Review: 13 Reasons Why by Jay Asher

Thirteen Reasons Why

by Jay Asher

You can’t stop the future. You can’t rewind the past. The only way to learn the secret . . . is to press play.

Clay Jensen returns home from school to find a strange package with his name on it lying on his porch. Inside he discovers several cassette tapes recorded by Hannah Baker—his classmate and crush—who committed suicide two weeks earlier. Hannah's voice tells him that there are thirteen reasons why she decided to end her life. Clay is one of them. If he listens, he'll find out why.

Clay spends the night crisscrossing his town with Hannah as his guide. He becomes a firsthand witness to Hannah's pain, and as he follows Hannah’s recorded words throughout his town, what he discovers changes his life forever.

"Everything . . . affects everything."

I haven't even picked up another book since finished Thirteen Reasons Why. This book left me with such a book hangover. It's so hard to process everything that I'm feeling, because I get where Hannah is coming from. I really do. I understand the feeling of being overwhelmed with your emotions and being able to pinpoint exactly the moments that caused you such pain, and the emptiness and loneliness you can feel because of those feelings. I truly understand not wanting to talk to anyone because you honestly believe you'll be burden to them or they won't believe you or they'll turn it around on you. Following her journey, along with Clay and his emotions through learning about what Hannah was going through and Hannah's truth compared to the rumors that were being spread among their classmates, it's completely overwhelming.

Thirteen Reasons Why is a pageturner. Once I picked it up, I read almost straight through it. The suspense will keep you turning and turning the pages because you have to know what happened to Hannah to cause her so much pain that she felt like she had nothing left and that the world would be better off without Hannah Baker.

"If you hear a song that makes you cry and you don't want to cry anymore, you don't listen to that song anymore. But you can't get away from yourself. You can't decide not to see yourself anymore. You can't decide to turn off the noise in your head."

And while I completely understand Hannah's emotions, I can't fully comprehend why she did what she did. I guess she felt like she was getting revenge on the people that caused her the pain that led to her death? It just seems like a cruel thing to do, especially to some of the people on the tapes. I felt like she caused some people more pain than they deserved, especially Clay. I guess it was good that he knew the truth of what had happened to her, but it just deepened his pain and the guilt that he felt. Most of these people could have prevented her death, so she made it seem. But could they really? She seemed very set in her decision very early on in the story. And it didn't seem to matter what anyone else said, even the ones who truly cared about her. She just shut them out completely.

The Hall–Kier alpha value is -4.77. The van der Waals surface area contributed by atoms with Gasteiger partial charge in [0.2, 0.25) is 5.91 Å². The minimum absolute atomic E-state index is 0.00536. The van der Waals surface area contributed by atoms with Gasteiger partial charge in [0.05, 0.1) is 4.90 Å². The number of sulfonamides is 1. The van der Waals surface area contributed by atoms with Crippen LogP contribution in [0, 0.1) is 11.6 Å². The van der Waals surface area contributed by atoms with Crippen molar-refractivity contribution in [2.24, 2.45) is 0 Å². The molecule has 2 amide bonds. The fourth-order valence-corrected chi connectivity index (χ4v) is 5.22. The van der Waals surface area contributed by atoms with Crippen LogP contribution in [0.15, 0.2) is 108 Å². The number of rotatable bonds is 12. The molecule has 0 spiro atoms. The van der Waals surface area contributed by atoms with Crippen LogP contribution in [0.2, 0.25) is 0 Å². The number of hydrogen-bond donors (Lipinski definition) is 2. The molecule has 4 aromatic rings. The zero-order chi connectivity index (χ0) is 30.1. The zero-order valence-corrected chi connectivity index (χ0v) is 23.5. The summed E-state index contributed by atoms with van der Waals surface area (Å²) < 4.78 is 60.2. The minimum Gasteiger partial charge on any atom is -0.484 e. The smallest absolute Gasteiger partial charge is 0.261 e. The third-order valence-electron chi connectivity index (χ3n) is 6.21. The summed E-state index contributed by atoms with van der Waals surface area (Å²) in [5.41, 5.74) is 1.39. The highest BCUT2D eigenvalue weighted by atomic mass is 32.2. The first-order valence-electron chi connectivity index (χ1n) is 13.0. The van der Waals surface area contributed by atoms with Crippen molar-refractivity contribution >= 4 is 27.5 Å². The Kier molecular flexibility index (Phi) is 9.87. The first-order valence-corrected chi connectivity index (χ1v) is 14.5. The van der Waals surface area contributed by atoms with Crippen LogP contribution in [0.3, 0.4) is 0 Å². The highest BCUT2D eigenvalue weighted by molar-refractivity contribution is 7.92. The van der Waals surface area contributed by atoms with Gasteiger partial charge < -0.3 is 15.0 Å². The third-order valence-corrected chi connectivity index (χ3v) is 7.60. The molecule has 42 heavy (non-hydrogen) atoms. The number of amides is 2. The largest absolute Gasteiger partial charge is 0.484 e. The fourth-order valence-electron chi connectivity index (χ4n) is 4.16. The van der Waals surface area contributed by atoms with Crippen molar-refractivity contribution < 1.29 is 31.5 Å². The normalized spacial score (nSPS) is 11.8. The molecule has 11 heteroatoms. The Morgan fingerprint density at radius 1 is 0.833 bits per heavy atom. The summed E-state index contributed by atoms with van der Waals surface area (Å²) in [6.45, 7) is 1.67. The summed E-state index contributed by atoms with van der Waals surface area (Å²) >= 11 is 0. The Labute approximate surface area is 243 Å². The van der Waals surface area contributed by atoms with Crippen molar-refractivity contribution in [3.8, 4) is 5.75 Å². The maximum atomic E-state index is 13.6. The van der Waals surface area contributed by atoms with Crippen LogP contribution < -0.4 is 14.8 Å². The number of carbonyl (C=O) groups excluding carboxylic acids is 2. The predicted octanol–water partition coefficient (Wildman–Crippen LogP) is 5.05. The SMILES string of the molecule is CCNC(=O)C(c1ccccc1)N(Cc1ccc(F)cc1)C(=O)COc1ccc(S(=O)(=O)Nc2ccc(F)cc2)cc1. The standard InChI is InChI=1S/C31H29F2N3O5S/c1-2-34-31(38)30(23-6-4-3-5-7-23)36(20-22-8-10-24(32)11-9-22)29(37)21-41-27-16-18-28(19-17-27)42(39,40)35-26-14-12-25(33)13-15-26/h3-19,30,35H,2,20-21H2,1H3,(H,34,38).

"I wanted people to trust me, despite anything they'd heard. And more than that, I wanted them to know me. Not the stuff they thought they knew about me. No, the real me. I wanted them to get past the rumors. To see beyond the relationships I once had, or maybe still had but they didn't agree with. And if I wanted people to treat me that way, then I had to do the same for them, right?"

Part of me feels like this story paints a bad picture in the way of mental illnesses, especially depression and what goes on in the mind of someone who is depressed. The way that Hannah goes about dealing with her emotions, and never once taking blame for her own actions or truly seeking out help. I'm sure she was probably feeling completely alone and so numb that she just didn't really feel anything at all, and believe me I've been there. I really do understand, which makes me tell you that this is just one version of suicide and mental illness. It isn't everyone's version. And I hope that those people who have never experienced it first hand and reads this story don't immediately turn on those who have experienced it. Yes, Hannah was in the wrong for a lot of what happened in the story and the things that she did, but that was also her mental illness talking. It was her mental illness that chose to see that there was no way out, that there was only those around her to blame for her problems. And while at some point, for a couple of the things she did, she acknowledged she was in the wrong, but she still blamed others for it too. And sometimes blamed them more.

"You don't know what goes on in anyone's life but your own. And when you mess with one part of a person's life, you're not messing with just that part. Unfortunately, you can't be that precise and selective. When you mess with one part of a person's life, you're messing with their entire life."

It's definitely a tangled web we weave when it comes to mental illnesses. I do believe Jay Asher did a fantastic job at showcasing one of the many ways that depression affects the mind. But I also wish that he hadn't portrayed it in a way that is going to make readers victim blame. I can already see it coming.

Be wary when you pick up Thirteen Reasons Why. Clear your schedule. More than likely, you won't be putting it down until you're finished reading, and you won't be able to stop thinking about it when you do finish.